Today, American Airlines published its annual Environment, Social, and Governance report for 2020. After a year of limited flying and low passenger numbers, American met and exceeded its environmental goals, setting a good precedent. Let’s find out more about American’s progress and its plans for the future.
A good year
In its ESG review for last year, American Airlines had some good news about its impact on the environment. After travel plummeted in March 2020, the airline far exceeded its fuel-efficiency savings goal of a 1.5% average for 2014-2020. Instead, it notched an extraordinary 27% fuel efficiency decrease last year alone. This pushed up the cumulative improvement for 2014-2020 to 5.3%.
This progress will be challenging to maintain in 2021 as travel slowly but surely bounces back. However, American plans to stay on track using several other pandemic-era gains and additional investments to tackle climate change.
American’s flagship goal is to reach net-zero carbon emissions by 2050. This will be a massive undertaking for the airline and hinges on several key factors. The biggest change will be switching to sustainable aviation fuel (SAF), accounting for 39% of CO2 reductions, followed closely by fleet renewal and next-generation aircraft, knocking down another 32%. Other changes include carbon offsets (17%), air traffic control modernization (9%), and flight operations (3%).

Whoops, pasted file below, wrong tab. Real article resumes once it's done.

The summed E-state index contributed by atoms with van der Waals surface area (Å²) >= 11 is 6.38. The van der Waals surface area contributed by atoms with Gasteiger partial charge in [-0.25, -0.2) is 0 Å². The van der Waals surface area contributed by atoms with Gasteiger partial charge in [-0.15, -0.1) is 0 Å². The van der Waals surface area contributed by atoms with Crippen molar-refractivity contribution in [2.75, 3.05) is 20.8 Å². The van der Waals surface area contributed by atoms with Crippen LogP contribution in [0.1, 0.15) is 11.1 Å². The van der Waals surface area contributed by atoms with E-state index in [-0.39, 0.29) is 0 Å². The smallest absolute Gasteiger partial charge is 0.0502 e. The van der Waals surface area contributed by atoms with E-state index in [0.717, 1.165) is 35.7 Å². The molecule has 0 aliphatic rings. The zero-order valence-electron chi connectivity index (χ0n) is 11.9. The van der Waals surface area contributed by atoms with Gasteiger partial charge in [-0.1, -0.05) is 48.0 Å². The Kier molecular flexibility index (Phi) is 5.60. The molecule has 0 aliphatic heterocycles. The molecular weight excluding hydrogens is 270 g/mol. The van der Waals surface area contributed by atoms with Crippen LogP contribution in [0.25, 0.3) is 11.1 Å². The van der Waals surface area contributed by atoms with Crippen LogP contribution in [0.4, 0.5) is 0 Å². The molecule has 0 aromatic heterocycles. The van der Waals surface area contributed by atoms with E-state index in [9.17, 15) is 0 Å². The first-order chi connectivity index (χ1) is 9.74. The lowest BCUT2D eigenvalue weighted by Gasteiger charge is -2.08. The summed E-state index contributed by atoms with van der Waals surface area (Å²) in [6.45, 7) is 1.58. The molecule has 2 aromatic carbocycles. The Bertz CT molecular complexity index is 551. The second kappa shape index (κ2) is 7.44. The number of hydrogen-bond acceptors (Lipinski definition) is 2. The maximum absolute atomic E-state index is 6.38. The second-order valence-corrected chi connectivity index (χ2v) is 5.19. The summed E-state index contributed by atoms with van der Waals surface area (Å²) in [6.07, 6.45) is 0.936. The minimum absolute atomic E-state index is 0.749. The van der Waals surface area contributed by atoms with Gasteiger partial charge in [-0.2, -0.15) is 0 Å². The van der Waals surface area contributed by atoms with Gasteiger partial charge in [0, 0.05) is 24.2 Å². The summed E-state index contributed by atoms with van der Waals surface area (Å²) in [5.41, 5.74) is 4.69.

The airline has set several short-term goals to begin the journey to neutrality. This will include using 10% SAF by 2030 and sourcing 2.5 million gigajoules of renewable energy by 2025. Once these goals are met, American is on track to meet its major targets.
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While the pandemic has disrupted travel majorly, it has been positive for aviation’s footprint environment. The drop in passenger numbers meant American got rid of fuel-guzzling aging aircraft ahead of schedule, vastly improving efficiency.
The carrier dropped its A330s and 767s in favor of the 787-8 and 787-9 in widebodies. Narrowbodies saw the 757, MD80, and E190s all leave and make room for the A321neo and 737 MAX 8. Finally, even regional jets made some improvements with the exit of the Dash 8s, CRJ200s, and E140s for the E175 and CRJ900s.
By 2026, American will have a 100 MAX 8s and 80 A321neo family jets, including the A321XLR. This will only help further reduce fuel burn, cost, and carbon emissions. It’s a win-win all around.
As the issue of climate change becomes more acute every day, airlines are quickly facing scrutiny for their part in the issue. For American, this will mean treading a fine path between making a full passenger recovery without being accused of negligent environmental behavior. While the two might seem to go hand-in-hand, American’s goals could change that view quickly.
For now, American Airlines is happy with the small victories from 2020. However, the future remains pinned on many breakthroughs and tough choices for the airline.
What do you think about American’s environmental progress in 2020? Let us know in the comments!